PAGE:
• Item 14: A contract extension for Republic Services Inc., which handles Austin Energy's non-hazardous waste; the issue is complicated by the closing of Republic's landfill and the substitution of Waste Management's – both of them in the embattled 290 East/Giles Lane neighborhood and the bane of the neighbors. But that hasn't happened yet: The contract is about to expire, and staff is asking for a 12-month extension while all waste contracts are revised. At work session, as is his habit, CM Don Zimmerman went into his full Angry Uncle mode, and berated staff for insufficient information and supposedly misleading responses. Although he's not likely to have the votes, he may want to try to draw a line in the sand on the extension and let staff pick up the expensive pieces.
There are also a half-dozen other public hearings scheduled, and although none are likely to be as contentious as the STR discussion, Tovo will have her experienced hands full chairing the debate in the absence of the always implacable mayor. He's returned from Paris and the U.N. Framework Convention on Climate Change (as has CM Leslie Pool) – where he took part in the city responses to global warming – and this week he's in Cambridge, attending Harvard's Seminar on Transition and Leadership for Newly Elected Mayors (last year his run-off prevented his attendance). He released a statement focusing on "mobility and affordability" challenges, adding, "As much as Austin is an example to other cities across the world about fostering innovation in technology, culture, and renewable energy, I'm always in the market for new ideas that we can put to good use in Austin."
Speaking of new ideas, it may be that the Nov. 19 Council action to soften restrictions on homeowners' accessory dwelling units might eventually have a broader effect than seemed likely from the Council discussion, focusing as it did on the "9,000 units" that would become newly ADU-compatible in certain zoning categories. (See "Council: Choosing Sides," Nov. 27.) After the meeting, CM Greg Casar and his staff provided additional information, indicating that in addition to the nearly 9,000 tracts added by his proposal – a compromise brokered with the mayor, after other CMs objected to a broader swath in committee – the softening of ancillary regs on construction of already permitted ADUs, coupled with the elimination of parking requirements near "transit corridors" – will result, as Casar calculates it, in roughly 56,000 lots where it should be easier for homeowners to add ADUs, either for family members or long-term tenants.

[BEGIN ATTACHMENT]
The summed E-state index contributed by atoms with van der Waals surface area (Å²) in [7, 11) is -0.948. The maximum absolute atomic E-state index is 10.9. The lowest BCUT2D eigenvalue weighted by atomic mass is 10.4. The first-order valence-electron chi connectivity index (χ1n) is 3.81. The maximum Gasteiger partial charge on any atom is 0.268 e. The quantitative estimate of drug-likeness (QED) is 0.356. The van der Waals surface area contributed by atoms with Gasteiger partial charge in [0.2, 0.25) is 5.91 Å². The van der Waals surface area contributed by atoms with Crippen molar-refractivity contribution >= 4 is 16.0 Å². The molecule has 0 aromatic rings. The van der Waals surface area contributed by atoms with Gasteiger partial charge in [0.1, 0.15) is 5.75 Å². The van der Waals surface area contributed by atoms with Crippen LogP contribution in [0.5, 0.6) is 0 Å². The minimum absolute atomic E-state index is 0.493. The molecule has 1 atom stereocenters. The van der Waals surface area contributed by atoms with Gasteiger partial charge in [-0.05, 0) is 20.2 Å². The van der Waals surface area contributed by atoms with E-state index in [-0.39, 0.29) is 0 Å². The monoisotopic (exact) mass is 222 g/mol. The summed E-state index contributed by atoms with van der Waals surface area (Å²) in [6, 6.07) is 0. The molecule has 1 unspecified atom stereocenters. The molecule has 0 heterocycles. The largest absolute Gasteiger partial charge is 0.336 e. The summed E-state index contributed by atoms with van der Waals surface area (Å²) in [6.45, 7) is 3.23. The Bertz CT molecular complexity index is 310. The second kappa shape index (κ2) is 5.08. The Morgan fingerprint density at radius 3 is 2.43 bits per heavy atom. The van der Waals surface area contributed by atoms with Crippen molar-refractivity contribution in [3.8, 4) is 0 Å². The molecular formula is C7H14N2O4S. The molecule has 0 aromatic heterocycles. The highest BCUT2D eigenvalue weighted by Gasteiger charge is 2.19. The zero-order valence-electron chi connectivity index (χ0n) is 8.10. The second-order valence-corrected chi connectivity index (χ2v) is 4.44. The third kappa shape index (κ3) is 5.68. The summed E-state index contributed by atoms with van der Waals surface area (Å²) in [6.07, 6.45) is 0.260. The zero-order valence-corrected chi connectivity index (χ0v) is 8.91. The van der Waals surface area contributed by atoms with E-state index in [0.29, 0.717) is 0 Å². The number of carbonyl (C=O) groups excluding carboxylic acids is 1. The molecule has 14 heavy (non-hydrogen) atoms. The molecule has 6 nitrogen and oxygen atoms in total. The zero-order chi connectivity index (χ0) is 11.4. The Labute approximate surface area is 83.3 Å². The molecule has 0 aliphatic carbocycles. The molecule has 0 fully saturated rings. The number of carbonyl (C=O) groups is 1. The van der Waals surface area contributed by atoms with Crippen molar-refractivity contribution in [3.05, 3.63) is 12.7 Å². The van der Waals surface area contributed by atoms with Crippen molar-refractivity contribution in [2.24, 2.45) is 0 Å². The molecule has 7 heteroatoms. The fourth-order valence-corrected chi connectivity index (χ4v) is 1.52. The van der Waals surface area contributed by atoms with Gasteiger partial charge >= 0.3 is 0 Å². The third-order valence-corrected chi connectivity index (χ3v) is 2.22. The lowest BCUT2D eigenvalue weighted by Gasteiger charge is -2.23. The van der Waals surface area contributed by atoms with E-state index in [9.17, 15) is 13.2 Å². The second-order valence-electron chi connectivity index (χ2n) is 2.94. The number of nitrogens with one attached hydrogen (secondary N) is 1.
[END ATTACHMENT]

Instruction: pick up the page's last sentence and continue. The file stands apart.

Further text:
The parking and other costly construction requirements (driveways, additional water lines) have kept the issuance of new ADU permits to an annual average of about 40; Casar hopes that making it easier and cheaper to build "granny flats" will increase the available smaller units all over the city. We should learn in the next year or two whether the changes will begin to make a dent in the large need for more (and less expensive) housing.